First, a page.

Performers in the spotlight: Poetry Out Loud semi-finalists siphon creativity

Sophomore+Anthony+Francalancia+recites+%22Adlestrop%22+by+Edward+Thomas.+He+is+progressing+onto+school+finals.+
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Performers in the spotlight: Poetry Out Loud semi-finalists siphon creativity

Sophomore Anthony Francalancia recites

Sophomore Anthony Francalancia recites "Adlestrop" by Edward Thomas. He is progressing onto school finals.

Photo Rafaela Coelho

Sophomore Anthony Francalancia recites "Adlestrop" by Edward Thomas. He is progressing onto school finals.

Photo Rafaela Coelho

Photo Rafaela Coelho

Sophomore Anthony Francalancia recites "Adlestrop" by Edward Thomas. He is progressing onto school finals.

Cassidy Wang, A&E Editor

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Students competing in the Poetry Out Loud semi-finals competition recited an extensive selection of poems in the Black Box theater on January 11.

Over 30 students participated in the poetry recitation contest, which was scored on physical presence, voice and articulation, dramatic appropriateness, evidence of understanding, and overall performance by three judges. Eight students are to move on to Poetry Out Loud finals.

“What’s different about this year is that there are no difficulty scores,” Poetry Out Loud coordinator Seth Czarnecki said. “I think that really puts the focus less on the difficulty of the poem and more on the performance of the poem- which I think contributed to how close this competition really is going to be.”

For some students, this year was their debut on the Poetry Out Loud podium.

“I’ve always liked public speaking, literature, and theatre, so it was nice to be recognized for what I like to do,” freshman Elsa Ray said, who recited “Abandoned Farmhouse.”

Sophomores Anthony Francalancia (“Adlestrop”) and Mike Batsolakis (“Eagle Poem”) hoped to evoke certain emotions in their performances.

“I think the recitation of poems is more than just the words,” Francalancia said. “The emotion that emits through it is really the importance of the poem,”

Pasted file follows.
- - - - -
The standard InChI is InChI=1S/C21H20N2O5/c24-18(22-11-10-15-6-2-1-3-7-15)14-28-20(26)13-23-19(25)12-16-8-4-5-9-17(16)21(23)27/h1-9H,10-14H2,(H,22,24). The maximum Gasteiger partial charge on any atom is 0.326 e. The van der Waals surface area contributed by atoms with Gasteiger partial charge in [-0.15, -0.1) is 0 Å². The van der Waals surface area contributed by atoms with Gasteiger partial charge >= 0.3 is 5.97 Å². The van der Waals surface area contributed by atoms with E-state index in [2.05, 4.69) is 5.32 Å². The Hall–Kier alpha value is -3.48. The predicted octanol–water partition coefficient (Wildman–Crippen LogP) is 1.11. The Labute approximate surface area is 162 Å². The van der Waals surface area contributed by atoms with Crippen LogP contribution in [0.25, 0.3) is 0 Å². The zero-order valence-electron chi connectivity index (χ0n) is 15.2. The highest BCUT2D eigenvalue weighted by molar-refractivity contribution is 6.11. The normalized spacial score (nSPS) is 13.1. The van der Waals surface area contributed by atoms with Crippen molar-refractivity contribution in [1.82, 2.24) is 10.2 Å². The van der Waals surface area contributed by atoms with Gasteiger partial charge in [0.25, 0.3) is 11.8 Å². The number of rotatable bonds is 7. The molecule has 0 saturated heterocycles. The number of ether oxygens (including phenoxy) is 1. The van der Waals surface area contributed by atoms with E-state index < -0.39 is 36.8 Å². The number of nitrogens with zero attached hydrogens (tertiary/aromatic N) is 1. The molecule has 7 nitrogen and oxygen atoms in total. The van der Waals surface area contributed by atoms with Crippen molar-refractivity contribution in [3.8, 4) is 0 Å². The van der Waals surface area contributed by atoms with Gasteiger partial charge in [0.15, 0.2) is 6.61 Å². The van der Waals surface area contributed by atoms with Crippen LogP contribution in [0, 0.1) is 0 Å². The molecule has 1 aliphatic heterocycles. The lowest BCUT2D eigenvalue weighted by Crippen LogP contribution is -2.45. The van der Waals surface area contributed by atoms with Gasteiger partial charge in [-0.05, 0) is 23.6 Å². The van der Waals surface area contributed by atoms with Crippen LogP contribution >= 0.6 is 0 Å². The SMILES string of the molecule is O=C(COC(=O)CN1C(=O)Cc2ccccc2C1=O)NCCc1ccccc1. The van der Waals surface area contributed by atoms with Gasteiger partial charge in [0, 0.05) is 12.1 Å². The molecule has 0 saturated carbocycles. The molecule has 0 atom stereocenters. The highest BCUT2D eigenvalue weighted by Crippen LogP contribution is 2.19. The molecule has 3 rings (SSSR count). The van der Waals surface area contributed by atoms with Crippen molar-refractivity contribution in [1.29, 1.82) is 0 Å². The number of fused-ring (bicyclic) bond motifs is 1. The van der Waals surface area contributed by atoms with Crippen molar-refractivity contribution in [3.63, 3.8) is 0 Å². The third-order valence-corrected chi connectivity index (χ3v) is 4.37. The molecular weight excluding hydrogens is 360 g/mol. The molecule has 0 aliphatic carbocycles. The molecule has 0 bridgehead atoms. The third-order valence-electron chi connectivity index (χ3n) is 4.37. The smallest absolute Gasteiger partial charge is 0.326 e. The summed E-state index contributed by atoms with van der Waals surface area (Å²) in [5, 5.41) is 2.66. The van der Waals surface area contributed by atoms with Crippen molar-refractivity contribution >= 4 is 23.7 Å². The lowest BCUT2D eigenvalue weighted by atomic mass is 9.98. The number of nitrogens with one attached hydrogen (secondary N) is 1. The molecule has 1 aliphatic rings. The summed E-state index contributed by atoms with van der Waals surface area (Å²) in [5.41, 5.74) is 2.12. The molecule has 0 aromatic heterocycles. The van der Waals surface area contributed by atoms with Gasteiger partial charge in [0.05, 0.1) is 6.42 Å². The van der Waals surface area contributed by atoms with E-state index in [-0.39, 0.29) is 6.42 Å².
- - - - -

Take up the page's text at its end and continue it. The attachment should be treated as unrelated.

“I hope my poem gave people thoughts about a new meaning to life, and how you can restart yourself,” Batsolakis said.

For reciters, interpreting each poet’s message played a large role in their rendition.

“You have to figure out the speaker and you have to figure out the context of everything, so it shows you what the poem meant to the author,” sophomore Jon Hatem said, who recited “Beautiful Wreckage.”

According to sophomore Kara Hadden, she didn’t understand what her poem (“Blind Curse”) meant at first.

“But the more that I read it, the more I understood it,” Hadden said. “I like when the interpretation of [poems] is not blatantly there.”

With clarity, Hadden said she tried to portray the importance in coming to terms with the presence of frustration.

Other reciters picked poems they could emotionally relate to.

“I wanted to pick one that was mellow and easy for me to express, and something I could relate to,” Francalancia said.

“My poem [“Always Something More Beautiful”] is about running and success and what I find beautiful,” sophomore Bridget Brady said. “It touches me on an emotional level because it deals with success and trying to be perfect, but it’s not always possible.”

Czarnecki believes the best part of Poetry Out Loud is seeing a side of students different from that in the classroom.

“You have the happiest student and then they bring Sylvia Plath to the stage and you can feel the sorrow,” Czarnecki said. “Or you might have this quiet student who recites the Charge of the Light Brigade and their voices are turned up to 11; I really like to see that other side of the students and how poetry is a catalyst for that.”

The students moving on to Poetry Out Loud finals on February 2 are freshman Julia Guay, sophomores Kara Hadden, Taylor Murphy, and Anthony Francalancia, and seniors Evangelos Baltas, James Junker, Sarah Milnamow, and Hannah Moran.

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